At Gustavus, as faculty have prepared for online courses to begin on March 30, college staff have been sharing resources and meeting with departments to support faculty in making the change. Faculty have reached out to students about the technical capacities in their homes, even how many people may be likely to be doing remote work there at the same time, Kelly said. They’re aware that students aren’t guaranteed to have stable internet connections, so that’s impacting course planning with an emphasis on asynchronous learning, when students and faculty are not required to all be doing the same thing at the same time. But she noted that there are many ways that technology can still be used to help students stay connected and exchange ideas, from Instagram accounts for a course to small group chats.
St. Scholastica is one of the private colleges that has more experience with distance learning, with many professors having taught an online course before COVID-19, Lyons said. He said that this internal expertise was tapped with the move to all online for the rest of the term, with more than 30 faculty members volunteering to provide 1:1 consultations to assist their peers.
Whether this is completely new to a college or not, faculty are preparing for how to provide the very best learning experience they can, sources said. And along with sharing knowledge, professors will be working to ensure ideas are exchanged around the virtual classroom.
For how students learn and professors teach, a lot is changing. Kelly said it is important to acknowledge that this is not what anyone signed up for; we all need to reset expectations and move away from thinking about what the class would have been like and see how we can make it work differently from afar. That point came through in a video Poskanzer shared that was posted by one of Carleton’s professors, Julia Strand, for students in her upcoming Sensation and Perception course. Accompanied by eyeballs, ears and even a dismembered hand, given her subject matter, Strand acknowledges that it this is all new and uncomfortable.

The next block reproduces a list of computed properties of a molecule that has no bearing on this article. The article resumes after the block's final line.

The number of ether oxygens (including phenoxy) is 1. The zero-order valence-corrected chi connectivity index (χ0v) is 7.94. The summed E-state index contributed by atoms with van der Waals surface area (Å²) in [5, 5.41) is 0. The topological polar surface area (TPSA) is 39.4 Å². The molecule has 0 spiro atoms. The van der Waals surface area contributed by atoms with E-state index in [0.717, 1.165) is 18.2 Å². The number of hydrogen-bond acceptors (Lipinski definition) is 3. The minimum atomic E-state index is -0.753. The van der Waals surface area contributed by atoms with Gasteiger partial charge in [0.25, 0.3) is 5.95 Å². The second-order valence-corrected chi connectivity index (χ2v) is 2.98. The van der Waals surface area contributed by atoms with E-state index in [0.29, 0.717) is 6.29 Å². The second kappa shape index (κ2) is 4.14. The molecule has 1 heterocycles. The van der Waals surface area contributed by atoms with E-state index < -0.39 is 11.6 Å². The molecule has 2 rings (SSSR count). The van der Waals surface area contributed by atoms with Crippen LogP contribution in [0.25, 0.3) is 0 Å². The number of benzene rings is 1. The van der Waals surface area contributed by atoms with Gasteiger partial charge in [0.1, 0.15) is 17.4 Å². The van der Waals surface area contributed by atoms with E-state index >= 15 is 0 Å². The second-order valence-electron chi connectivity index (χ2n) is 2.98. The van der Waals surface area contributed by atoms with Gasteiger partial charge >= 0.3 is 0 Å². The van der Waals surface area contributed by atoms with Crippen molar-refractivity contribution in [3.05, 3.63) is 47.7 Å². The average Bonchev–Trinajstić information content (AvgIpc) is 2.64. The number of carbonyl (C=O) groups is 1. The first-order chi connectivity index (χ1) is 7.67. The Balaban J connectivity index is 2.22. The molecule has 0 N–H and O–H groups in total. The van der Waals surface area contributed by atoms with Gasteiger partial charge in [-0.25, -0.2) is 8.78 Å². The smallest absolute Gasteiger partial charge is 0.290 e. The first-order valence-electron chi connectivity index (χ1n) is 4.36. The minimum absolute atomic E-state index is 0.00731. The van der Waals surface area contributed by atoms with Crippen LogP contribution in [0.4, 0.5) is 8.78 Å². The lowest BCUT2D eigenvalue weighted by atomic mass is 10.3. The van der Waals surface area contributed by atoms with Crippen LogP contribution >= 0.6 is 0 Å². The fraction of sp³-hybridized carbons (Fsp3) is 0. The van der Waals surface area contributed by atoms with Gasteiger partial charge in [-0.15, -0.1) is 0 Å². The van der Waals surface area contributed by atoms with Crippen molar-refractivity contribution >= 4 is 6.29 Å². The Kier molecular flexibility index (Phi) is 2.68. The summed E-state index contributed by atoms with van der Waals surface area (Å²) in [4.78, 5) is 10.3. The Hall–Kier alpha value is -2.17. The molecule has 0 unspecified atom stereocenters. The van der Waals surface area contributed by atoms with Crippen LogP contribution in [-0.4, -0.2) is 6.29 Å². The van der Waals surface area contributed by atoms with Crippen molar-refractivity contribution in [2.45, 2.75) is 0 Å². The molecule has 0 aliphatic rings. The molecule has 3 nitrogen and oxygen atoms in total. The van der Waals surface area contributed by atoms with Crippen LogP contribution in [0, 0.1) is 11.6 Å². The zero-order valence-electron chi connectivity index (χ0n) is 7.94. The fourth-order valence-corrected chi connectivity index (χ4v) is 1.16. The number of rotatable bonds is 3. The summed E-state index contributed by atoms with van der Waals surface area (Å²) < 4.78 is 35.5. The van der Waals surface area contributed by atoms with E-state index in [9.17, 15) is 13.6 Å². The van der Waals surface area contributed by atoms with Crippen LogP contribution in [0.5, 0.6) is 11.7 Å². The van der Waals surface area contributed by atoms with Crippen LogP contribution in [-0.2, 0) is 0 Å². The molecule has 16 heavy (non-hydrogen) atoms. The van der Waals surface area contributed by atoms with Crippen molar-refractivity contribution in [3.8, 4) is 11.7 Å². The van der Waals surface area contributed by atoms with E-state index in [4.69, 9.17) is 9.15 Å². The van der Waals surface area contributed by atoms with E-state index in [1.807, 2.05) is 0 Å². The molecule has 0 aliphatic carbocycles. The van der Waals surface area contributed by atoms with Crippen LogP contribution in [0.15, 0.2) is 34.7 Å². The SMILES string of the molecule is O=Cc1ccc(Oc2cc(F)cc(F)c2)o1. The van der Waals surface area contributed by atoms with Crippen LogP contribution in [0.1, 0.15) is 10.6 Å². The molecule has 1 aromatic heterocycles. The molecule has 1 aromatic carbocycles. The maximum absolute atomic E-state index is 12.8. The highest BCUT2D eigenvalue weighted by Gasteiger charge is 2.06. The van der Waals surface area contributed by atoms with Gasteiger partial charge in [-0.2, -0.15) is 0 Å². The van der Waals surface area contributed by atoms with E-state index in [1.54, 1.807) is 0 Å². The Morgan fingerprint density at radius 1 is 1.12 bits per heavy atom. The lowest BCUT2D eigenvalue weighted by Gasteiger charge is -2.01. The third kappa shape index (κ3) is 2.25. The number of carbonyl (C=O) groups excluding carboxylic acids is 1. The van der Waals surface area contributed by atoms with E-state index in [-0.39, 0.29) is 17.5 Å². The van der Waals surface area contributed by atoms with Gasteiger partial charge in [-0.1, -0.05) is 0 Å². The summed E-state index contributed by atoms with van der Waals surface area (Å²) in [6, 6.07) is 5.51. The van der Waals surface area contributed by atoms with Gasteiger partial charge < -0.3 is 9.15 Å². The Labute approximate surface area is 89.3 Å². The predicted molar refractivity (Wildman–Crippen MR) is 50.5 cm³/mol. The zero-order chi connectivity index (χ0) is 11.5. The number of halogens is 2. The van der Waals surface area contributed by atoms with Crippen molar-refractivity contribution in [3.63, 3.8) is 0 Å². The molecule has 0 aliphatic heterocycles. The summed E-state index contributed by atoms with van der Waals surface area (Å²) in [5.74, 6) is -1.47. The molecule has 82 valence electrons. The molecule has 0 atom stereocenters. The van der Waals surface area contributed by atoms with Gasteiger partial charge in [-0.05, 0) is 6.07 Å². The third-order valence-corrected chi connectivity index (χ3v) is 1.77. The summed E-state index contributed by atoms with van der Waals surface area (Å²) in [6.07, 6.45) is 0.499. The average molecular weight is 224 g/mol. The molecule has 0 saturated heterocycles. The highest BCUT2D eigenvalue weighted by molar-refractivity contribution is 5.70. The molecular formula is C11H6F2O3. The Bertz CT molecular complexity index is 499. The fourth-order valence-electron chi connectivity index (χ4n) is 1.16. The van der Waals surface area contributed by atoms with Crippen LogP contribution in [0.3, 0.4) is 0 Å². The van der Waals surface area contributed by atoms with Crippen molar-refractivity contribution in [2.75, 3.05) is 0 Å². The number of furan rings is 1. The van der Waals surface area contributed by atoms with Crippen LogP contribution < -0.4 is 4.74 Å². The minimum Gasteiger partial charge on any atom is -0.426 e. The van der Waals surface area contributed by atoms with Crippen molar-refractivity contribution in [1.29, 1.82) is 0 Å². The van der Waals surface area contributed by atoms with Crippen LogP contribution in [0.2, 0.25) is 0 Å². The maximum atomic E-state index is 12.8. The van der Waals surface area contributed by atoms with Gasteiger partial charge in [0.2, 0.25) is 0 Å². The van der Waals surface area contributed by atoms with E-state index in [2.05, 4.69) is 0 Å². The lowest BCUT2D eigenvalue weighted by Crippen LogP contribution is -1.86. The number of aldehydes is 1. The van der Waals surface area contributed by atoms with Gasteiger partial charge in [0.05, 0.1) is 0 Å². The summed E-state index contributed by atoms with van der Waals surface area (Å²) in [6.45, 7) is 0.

“This class is definitely going to be different than if I were teaching it in person. But I think if we work together we can still make it great,” Strand, a Psychology professor, says to her students in the video. “There are going to be hiccups, stuff is going to go wrong. But I think it is going to work well because we’re smart and motivated and we want it to work well.”
While it is a turbulent time for college teaching, good is already coming from it, Kelly noted, as faculty step up to try out new ways of teaching that they never would have otherwise tried. “There is a lot of creativity that is being generated through this crisis,” she said.
Supporting students outside of classrooms will also remain a priority at private colleges. Resources like writing centers, academic advising and career centers will be accessed online. At St. Scholastica, Lyons mentioned peer coaching services and supplemental instruction available through academic support. And when it comes to providing broader student supports, he shared how the college’s student activities coordinator and dean of students are providing daily videos for students to view that provide updates and encouragement.
Keeping students connected will be important, Poskanzer said. “There’s going to be unbounded creativity – virtual dinner parties and virtual movie watching, people are already doing that together,” he said. “We are going to have all kinds of conversations, activities; we’re only limited by how creative we can be.”
Spiritual support will be important too. “We also prioritize spiritual wellbeing, and our Campus Ministry and Mission Integration teams provide this through virtual programs, prayer and individual support,” Lyons said.
With so much changing, students should remain connected to faculty, staff and friends, Lyons said. “The distancing we need to do is physical, but we can be very socially and academically engaged virtually, and we need to embrace that now.”
For families that suddenly have college students back at home, Lyons has advice for them too. And it starts with patience.
“This is an unexpected and hard transition to make,” Lyons said. “Students are used to their own schedule, their own space, and are used to making their own decisions. So good communication adult-to-adult is necessary.”